Hey there. My name is Brian Anderson and I have cancer. Don't worry...it's not contagious. I am Active Duty in the military (Coast Guard) and have been for the past 13 years. I've spent about 10 consecutive years at sea wondering why I had headaches all day, every day. Had I purchased stock in the company that makes Excedrin, I could probably be a millionare. On June 6th 2011, I sat down with my boss and talked with him about how important it was to spend time with our families at every opportunity, because of the inherent dangers in our lives, and especially in our job. We face danger every day, and we willingly put our lives on the line and stand tall and proud and ready to protect and defend all Americans from the sea, to defend America from threats delivered by the sea, and to protect the sea itself. We risk our lives every day to save those we love, but mostly, those we dont even know. Well fate is a cold, cruel companion. That very night night, I had a grand mal seizure, and my fiancee quickly dialed 911 (I dont remember any of this night and very little of the entire following week) An ambulance arrived an took me to the ER where they did CT scans and an MRI which revealed a "mass" in my head. I was transfered to another hospital in downtown Nashville, and the military graciously notified my family and paid for thei travel from Texas and California to get to Tennessee as quickly as possible, because they thought it might be the last opportunity for them to see me alive. Our lawyers in New Orleans went to work in the middle of the night and drafted up a Last Will and Testament for me, and I was scheduled for a craniotomy the next day. The biopsy of the tumor revealed a Stage 3 Oligodendroglioma. I was told "If you're going to get brain cancer, this is the one you want." I was scheduled for 30 rounds of radiation therapy which I completed in August of 2011. In September, a MRI revealed that the radiation had reduced my tumor by 40%. The remaining 60% was still running through my brain like plant roots through dirt, so surgery wasnt an option, my body couldnt take any more radiation and MRI scans every 6 weeks revealed that the tumor had stopped growing. It wasnt getting any smaller, but it wasnt growing, so we are at a "wait-and-see" point with MRI's every 6 weeks. If it begins to grow again, I will have to start chemotherapy. I have been documenting the entire experience at my blog site. There are some cool pictures of the "mass" as well as a vew videos. You can start from the begining and read about my entire experience at www.stupidbraincancer.blogspot.com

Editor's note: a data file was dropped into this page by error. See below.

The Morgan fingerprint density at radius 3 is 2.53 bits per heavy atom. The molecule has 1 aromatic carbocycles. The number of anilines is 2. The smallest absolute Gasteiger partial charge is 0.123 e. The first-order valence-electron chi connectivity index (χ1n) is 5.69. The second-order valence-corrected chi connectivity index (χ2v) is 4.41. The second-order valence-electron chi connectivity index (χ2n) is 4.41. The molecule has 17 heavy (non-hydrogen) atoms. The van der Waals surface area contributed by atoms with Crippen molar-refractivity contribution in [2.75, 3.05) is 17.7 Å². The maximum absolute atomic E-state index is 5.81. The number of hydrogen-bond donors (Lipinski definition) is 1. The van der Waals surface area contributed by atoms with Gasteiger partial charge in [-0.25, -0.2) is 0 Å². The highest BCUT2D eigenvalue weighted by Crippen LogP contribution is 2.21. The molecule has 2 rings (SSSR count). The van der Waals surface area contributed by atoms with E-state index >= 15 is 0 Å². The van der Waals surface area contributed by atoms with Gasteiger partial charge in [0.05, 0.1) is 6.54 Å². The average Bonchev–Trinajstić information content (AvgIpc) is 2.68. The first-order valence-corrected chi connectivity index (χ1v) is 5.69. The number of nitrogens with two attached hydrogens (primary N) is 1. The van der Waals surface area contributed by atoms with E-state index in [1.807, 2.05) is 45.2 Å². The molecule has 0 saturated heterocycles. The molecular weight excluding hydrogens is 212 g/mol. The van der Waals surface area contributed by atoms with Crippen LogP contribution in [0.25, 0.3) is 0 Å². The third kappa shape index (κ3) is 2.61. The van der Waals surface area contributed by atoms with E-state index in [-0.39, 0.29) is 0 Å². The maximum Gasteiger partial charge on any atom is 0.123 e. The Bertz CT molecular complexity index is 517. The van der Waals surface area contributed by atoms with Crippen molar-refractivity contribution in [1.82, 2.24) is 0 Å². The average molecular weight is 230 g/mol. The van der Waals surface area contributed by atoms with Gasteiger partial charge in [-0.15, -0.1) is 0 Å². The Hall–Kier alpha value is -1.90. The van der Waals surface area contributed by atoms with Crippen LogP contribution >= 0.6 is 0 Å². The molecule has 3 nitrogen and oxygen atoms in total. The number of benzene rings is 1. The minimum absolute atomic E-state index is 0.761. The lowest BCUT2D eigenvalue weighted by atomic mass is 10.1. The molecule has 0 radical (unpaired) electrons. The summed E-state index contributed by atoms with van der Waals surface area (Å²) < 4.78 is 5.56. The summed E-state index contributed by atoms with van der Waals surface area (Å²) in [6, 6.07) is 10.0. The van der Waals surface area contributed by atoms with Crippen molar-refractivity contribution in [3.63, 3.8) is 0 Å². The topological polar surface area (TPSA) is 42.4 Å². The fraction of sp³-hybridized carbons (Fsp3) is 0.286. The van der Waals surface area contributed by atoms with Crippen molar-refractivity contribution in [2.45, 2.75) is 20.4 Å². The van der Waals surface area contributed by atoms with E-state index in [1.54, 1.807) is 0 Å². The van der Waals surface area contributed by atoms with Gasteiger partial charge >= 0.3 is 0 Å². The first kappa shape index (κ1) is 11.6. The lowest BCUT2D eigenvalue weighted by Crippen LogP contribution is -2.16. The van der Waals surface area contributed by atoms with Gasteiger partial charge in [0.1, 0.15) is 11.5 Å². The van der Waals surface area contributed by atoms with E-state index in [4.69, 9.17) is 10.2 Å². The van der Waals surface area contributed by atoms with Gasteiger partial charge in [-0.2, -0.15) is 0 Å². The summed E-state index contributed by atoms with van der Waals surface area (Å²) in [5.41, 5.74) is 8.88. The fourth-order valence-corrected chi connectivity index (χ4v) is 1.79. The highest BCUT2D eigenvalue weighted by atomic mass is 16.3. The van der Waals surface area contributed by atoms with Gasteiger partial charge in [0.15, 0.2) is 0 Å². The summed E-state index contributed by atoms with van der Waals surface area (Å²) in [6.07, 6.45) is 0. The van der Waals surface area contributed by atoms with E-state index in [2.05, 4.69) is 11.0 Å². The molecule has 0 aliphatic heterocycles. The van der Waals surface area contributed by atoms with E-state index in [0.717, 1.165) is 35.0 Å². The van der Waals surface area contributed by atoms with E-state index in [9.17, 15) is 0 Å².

Below is some more information regarding the IY (I'm too young for this) and the OMG Cancer Summit.
I 2 Y - I'm Too Young For This! Cancer Foundation Inc wrote -
Young adults, a largely unknown group in the war on cancer, account for 72,000 new diagnosis each year. That's one every eight minutes. It's also seven times more all than pediatric cancers. This is not OK!
The OMG! Cancer Summit is the premiere oncology conference and social networking event for the young adult cancer movement. A program of the I'm Too Young For This! Cancer Foundation, the OMG! Cancer Summit, now in it's 5th year, has become a pivotal healthcare event that inspires thousands of survivors, cargivers and providers—along with scores of academic, advocacy, research and support organizations—to get organized, build community and unite as one to drive change.
Join our team and support our efforts to ensure that young adult survivors get the chance to attend this event and participate in a life-affirming weekend of support, education, community and hope.
Stupid cancer. Survivors rule.
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